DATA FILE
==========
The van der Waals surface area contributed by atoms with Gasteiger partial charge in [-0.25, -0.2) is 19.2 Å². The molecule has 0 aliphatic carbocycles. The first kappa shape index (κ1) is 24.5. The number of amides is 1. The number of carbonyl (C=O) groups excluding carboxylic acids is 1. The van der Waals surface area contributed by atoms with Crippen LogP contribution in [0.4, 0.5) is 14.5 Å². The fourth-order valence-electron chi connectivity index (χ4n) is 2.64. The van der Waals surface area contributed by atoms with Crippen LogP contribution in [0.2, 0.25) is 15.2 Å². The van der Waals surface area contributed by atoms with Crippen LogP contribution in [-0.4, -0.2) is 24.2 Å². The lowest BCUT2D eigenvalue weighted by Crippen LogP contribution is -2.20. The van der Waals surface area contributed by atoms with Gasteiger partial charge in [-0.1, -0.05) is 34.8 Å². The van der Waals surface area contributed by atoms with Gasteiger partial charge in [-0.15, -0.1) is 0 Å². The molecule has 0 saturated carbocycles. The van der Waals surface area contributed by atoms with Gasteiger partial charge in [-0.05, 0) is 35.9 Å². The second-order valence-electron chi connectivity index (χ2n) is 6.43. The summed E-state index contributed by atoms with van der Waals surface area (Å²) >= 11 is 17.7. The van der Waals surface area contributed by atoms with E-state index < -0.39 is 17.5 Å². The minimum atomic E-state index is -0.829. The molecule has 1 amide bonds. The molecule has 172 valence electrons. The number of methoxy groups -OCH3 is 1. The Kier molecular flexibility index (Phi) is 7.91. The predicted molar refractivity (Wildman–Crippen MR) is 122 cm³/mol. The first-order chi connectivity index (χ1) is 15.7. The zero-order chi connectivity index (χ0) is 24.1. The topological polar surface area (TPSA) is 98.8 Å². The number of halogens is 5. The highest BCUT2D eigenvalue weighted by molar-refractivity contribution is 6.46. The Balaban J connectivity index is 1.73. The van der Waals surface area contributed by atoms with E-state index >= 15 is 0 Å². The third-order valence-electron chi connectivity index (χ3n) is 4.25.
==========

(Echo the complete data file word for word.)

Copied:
The van der Waals surface area contributed by atoms with Gasteiger partial charge in [-0.25, -0.2) is 19.2 Å². The molecule has 0 aliphatic carbocycles. The first kappa shape index (κ1) is 24.5. The number of amides is 1. The number of carbonyl (C=O) groups excluding carboxylic acids is 1. The van der Waals surface area contributed by atoms with Crippen LogP contribution in [0.4, 0.5) is 14.5 Å². The fourth-order valence-electron chi connectivity index (χ4n) is 2.64. The van der Waals surface area contributed by atoms with Crippen LogP contribution in [0.2, 0.25) is 15.2 Å². The van der Waals surface area contributed by atoms with Crippen LogP contribution in [-0.4, -0.2) is 24.2 Å². The lowest BCUT2D eigenvalue weighted by Crippen LogP contribution is -2.20. The van der Waals surface area contributed by atoms with Gasteiger partial charge in [-0.1, -0.05) is 34.8 Å². The van der Waals surface area contributed by atoms with Gasteiger partial charge in [-0.15, -0.1) is 0 Å². The molecule has 0 saturated carbocycles. The van der Waals surface area contributed by atoms with Gasteiger partial charge in [-0.05, 0) is 35.9 Å². The second-order valence-electron chi connectivity index (χ2n) is 6.43. The summed E-state index contributed by atoms with van der Waals surface area (Å²) >= 11 is 17.7. The van der Waals surface area contributed by atoms with E-state index < -0.39 is 17.5 Å². The minimum atomic E-state index is -0.829. The molecule has 1 amide bonds. The molecule has 172 valence electrons. The number of methoxy groups -OCH3 is 1. The Kier molecular flexibility index (Phi) is 7.91. The predicted molar refractivity (Wildman–Crippen MR) is 122 cm³/mol. The first-order chi connectivity index (χ1) is 15.7. The zero-order chi connectivity index (χ0) is 24.1. The topological polar surface area (TPSA) is 98.8 Å². The number of halogens is 5. The highest BCUT2D eigenvalue weighted by molar-refractivity contribution is 6.46. The Balaban J connectivity index is 1.73. The van der Waals surface area contributed by atoms with E-state index >= 15 is 0 Å². The third-order valence-electron chi connectivity index (χ3n) is 4.25.